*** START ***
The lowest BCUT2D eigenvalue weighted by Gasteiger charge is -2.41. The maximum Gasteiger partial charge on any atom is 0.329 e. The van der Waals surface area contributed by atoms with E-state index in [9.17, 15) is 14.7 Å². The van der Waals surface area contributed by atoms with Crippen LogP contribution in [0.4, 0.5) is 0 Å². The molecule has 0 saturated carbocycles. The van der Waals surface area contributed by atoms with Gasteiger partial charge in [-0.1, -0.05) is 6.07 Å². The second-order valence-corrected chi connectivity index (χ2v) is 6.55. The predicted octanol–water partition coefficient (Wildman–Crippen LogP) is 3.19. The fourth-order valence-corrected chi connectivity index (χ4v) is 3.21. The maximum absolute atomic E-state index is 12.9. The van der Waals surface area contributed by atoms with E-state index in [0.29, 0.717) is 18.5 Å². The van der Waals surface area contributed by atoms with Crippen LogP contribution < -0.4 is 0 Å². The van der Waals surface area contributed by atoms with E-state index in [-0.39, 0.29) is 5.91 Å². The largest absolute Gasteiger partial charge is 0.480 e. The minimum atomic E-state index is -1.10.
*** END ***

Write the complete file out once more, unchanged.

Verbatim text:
The lowest BCUT2D eigenvalue weighted by Gasteiger charge is -2.41. The maximum Gasteiger partial charge on any atom is 0.329 e. The van der Waals surface area contributed by atoms with E-state index in [9.17, 15) is 14.7 Å². The van der Waals surface area contributed by atoms with Crippen LogP contribution in [0.4, 0.5) is 0 Å². The molecule has 0 saturated carbocycles. The van der Waals surface area contributed by atoms with Gasteiger partial charge in [-0.1, -0.05) is 6.07 Å². The second-order valence-corrected chi connectivity index (χ2v) is 6.55. The predicted octanol–water partition coefficient (Wildman–Crippen LogP) is 3.19. The fourth-order valence-corrected chi connectivity index (χ4v) is 3.21. The maximum absolute atomic E-state index is 12.9. The van der Waals surface area contributed by atoms with E-state index in [0.29, 0.717) is 18.5 Å². The van der Waals surface area contributed by atoms with Crippen LogP contribution < -0.4 is 0 Å². The van der Waals surface area contributed by atoms with E-state index in [-0.39, 0.29) is 5.91 Å². The largest absolute Gasteiger partial charge is 0.480 e. The minimum atomic E-state index is -1.10.